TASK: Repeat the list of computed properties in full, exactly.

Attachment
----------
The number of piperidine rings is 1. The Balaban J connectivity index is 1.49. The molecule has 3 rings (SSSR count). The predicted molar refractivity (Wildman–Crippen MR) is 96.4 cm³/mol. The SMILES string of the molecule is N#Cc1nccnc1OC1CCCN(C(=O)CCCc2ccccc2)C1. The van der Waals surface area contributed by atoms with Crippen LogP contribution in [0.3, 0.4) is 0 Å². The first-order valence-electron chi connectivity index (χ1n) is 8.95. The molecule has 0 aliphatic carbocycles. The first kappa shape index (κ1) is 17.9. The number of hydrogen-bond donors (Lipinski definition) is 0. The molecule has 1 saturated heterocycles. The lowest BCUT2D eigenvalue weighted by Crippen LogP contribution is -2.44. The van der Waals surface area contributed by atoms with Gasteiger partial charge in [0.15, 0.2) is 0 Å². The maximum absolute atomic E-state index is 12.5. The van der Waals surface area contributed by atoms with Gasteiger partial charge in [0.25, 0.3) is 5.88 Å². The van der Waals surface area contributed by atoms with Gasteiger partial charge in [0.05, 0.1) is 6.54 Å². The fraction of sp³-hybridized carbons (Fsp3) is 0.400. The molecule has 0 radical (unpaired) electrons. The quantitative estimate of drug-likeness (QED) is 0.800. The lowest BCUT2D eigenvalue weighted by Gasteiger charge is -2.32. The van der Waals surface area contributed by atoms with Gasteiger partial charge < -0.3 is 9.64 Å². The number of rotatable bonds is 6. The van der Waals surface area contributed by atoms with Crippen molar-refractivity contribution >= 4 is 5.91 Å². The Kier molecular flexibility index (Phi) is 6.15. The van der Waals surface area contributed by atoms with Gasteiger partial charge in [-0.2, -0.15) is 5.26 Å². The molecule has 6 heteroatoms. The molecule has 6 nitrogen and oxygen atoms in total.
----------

The number of piperidine rings is 1. The Balaban J connectivity index is 1.49. The molecule has 3 rings (SSSR count). The predicted molar refractivity (Wildman–Crippen MR) is 96.4 cm³/mol. The SMILES string of the molecule is N#Cc1nccnc1OC1CCCN(C(=O)CCCc2ccccc2)C1. The van der Waals surface area contributed by atoms with Crippen LogP contribution in [0.3, 0.4) is 0 Å². The first-order valence-electron chi connectivity index (χ1n) is 8.95. The molecule has 0 aliphatic carbocycles. The first kappa shape index (κ1) is 17.9. The number of hydrogen-bond donors (Lipinski definition) is 0. The molecule has 1 saturated heterocycles. The lowest BCUT2D eigenvalue weighted by Crippen LogP contribution is -2.44. The van der Waals surface area contributed by atoms with Gasteiger partial charge in [0.15, 0.2) is 0 Å². The maximum absolute atomic E-state index is 12.5. The van der Waals surface area contributed by atoms with Gasteiger partial charge in [0.25, 0.3) is 5.88 Å². The van der Waals surface area contributed by atoms with Gasteiger partial charge in [0.05, 0.1) is 6.54 Å². The fraction of sp³-hybridized carbons (Fsp3) is 0.400. The molecule has 0 radical (unpaired) electrons. The quantitative estimate of drug-likeness (QED) is 0.800. The lowest BCUT2D eigenvalue weighted by Gasteiger charge is -2.32. The van der Waals surface area contributed by atoms with Gasteiger partial charge < -0.3 is 9.64 Å². The number of rotatable bonds is 6. The van der Waals surface area contributed by atoms with Crippen molar-refractivity contribution >= 4 is 5.91 Å². The Kier molecular flexibility index (Phi) is 6.15. The van der Waals surface area contributed by atoms with Gasteiger partial charge in [-0.2, -0.15) is 5.26 Å². The molecule has 6 heteroatoms. The molecule has 6 nitrogen and oxygen atoms in total.